It’s driver’s licence renewal time in our household, and the State Government of South Australia helpfully allows her subjects to choose renewal periods ranging from one year for $42 up to ten years for $285. The renewal periods and their costs are summarised below:
Table 1: SA licence renewal options, total cost & annualised
It’s nice that my government offers so much flexibility in the way she collects her taxes, but I almost feel paralysed by choice here. Which option is best? Obviously renewing once a year, every single year, is a bad strategy (and in my view unfairly penalises people on low incomes). On the other hand, $285 for ten years, which does offer the best per annum rate over time, is quite a lot to fork over all at once. That money could potentially be better spent elsewhere. And by “better spent”, I mean on shiny toys like new iPhones obviously.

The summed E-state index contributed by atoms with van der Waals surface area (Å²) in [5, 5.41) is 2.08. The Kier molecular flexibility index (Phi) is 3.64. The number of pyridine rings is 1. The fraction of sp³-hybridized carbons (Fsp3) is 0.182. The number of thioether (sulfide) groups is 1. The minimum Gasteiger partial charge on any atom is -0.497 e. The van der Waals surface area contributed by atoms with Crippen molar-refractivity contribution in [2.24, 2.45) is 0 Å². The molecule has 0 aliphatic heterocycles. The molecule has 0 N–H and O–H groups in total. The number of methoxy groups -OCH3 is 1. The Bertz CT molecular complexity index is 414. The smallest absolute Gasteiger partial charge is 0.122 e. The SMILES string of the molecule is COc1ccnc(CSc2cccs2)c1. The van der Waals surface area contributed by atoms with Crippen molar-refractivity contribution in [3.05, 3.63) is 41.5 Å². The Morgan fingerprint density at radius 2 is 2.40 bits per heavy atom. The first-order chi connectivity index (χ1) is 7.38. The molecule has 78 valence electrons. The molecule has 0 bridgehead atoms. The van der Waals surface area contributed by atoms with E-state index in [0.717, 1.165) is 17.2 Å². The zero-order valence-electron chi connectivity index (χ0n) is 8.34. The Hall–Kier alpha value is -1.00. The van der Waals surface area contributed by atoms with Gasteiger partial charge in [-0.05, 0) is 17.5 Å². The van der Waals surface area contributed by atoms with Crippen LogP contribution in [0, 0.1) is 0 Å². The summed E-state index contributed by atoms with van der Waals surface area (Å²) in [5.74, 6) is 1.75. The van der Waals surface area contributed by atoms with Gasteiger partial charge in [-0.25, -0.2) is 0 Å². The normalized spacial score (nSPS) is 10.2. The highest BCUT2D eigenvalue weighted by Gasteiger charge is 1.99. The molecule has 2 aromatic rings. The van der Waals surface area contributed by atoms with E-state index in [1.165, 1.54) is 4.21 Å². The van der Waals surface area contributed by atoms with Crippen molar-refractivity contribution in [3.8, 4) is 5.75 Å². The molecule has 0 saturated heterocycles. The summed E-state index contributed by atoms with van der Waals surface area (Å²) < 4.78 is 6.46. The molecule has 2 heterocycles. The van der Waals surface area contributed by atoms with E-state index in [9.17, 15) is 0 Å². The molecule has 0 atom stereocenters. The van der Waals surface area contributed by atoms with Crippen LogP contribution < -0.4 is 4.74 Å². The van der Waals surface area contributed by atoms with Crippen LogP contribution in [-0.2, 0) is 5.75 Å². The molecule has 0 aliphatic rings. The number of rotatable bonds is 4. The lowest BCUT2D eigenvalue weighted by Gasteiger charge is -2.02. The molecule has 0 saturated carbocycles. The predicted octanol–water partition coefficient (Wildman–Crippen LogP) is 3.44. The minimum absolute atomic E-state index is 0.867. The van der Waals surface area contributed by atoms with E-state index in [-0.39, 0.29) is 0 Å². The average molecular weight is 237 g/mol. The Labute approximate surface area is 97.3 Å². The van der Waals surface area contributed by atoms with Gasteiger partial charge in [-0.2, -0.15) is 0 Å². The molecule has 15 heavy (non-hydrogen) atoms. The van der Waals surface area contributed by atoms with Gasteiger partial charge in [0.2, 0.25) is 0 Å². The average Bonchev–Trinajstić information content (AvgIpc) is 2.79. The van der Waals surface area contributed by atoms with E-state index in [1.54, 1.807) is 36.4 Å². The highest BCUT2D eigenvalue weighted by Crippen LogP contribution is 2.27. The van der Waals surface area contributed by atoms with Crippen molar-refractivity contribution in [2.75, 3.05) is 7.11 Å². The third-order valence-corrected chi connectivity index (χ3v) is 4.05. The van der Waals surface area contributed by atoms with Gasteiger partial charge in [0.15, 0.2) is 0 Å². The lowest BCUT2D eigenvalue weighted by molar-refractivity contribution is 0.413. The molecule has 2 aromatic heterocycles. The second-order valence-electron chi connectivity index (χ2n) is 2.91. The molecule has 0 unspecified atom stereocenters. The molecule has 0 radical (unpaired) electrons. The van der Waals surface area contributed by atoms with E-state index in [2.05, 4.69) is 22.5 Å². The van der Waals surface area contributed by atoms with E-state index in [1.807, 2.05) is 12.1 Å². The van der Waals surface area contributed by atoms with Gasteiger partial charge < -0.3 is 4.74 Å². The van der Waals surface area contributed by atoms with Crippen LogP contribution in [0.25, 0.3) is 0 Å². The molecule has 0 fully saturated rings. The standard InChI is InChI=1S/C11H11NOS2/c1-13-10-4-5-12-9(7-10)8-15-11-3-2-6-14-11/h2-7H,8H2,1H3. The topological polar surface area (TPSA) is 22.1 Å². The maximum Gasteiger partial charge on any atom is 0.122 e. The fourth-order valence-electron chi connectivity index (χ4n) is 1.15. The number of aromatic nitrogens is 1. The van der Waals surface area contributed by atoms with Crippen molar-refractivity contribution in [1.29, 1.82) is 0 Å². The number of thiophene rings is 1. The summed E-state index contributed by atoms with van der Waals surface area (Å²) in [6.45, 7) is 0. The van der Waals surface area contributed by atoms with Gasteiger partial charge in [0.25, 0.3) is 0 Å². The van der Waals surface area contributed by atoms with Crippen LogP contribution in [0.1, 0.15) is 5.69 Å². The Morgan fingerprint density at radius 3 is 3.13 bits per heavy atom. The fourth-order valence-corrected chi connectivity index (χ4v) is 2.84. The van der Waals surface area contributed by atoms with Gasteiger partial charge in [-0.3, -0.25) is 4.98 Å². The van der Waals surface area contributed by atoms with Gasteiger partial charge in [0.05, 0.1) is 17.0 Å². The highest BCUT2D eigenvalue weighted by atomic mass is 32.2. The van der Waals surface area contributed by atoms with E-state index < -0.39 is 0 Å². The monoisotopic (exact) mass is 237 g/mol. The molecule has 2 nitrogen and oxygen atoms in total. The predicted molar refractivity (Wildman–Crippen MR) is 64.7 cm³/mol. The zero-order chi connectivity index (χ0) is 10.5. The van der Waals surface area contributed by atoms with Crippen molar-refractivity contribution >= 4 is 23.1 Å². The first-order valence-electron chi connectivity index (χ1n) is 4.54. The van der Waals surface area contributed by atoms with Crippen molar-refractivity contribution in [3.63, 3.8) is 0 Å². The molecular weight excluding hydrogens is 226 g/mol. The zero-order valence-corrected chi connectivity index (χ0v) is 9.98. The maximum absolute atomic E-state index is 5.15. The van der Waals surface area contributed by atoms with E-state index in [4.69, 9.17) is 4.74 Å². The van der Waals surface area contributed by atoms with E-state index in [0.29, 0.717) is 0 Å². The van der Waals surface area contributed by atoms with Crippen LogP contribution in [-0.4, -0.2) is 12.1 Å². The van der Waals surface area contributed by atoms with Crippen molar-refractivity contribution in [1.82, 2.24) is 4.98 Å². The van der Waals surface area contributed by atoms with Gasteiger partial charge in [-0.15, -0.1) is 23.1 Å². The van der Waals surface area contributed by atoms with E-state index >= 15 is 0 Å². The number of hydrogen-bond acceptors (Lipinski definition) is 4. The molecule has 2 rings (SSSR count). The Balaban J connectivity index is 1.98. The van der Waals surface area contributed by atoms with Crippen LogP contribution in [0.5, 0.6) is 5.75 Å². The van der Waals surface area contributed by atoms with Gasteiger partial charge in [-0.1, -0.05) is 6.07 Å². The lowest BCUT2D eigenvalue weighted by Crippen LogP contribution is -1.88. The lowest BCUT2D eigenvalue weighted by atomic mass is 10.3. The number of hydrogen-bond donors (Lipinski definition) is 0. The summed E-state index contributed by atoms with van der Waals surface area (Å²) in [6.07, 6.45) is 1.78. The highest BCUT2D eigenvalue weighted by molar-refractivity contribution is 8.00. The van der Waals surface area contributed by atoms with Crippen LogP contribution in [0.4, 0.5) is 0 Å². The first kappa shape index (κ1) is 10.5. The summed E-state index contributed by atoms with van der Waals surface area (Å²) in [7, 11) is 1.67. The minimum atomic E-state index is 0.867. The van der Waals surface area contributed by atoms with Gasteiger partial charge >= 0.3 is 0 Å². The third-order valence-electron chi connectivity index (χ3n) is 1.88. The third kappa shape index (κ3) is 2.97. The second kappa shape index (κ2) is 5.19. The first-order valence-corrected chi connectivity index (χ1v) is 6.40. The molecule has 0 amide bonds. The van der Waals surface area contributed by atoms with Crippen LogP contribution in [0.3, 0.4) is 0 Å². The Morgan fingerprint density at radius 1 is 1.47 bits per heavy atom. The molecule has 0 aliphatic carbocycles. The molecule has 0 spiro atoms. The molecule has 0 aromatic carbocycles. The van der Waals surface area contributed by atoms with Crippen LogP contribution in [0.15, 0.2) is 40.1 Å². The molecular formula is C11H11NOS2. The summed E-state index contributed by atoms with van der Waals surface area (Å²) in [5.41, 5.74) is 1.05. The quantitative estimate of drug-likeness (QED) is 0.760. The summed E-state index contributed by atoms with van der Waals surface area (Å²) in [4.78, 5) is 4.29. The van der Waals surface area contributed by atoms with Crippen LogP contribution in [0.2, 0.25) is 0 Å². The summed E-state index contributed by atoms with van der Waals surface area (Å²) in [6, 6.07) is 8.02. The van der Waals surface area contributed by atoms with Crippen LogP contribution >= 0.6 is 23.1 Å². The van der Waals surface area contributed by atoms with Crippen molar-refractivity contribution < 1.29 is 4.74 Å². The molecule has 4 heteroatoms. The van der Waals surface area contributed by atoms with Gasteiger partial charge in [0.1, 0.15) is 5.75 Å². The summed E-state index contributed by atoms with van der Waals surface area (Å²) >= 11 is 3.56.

Luckily mathematics is there to sort it all out.
The annualised cost per year for a driver’s licence renewal is described by the formula:
annualised cost = $15/year + $27
which graphically looks a bit like this:
The turning point of the above function that I’m looking for occurs where the tangent (given by the first derivative) is equal to -1 (i.e. a negative slope on a 45 degree angle).
That is -15/year2 = -1
re-arranging yields when year = sqrt = 3.9
So calculus tells us that renewing for four years strikes a good balance between savings realised from an extended renewal period and minimising capital outlay.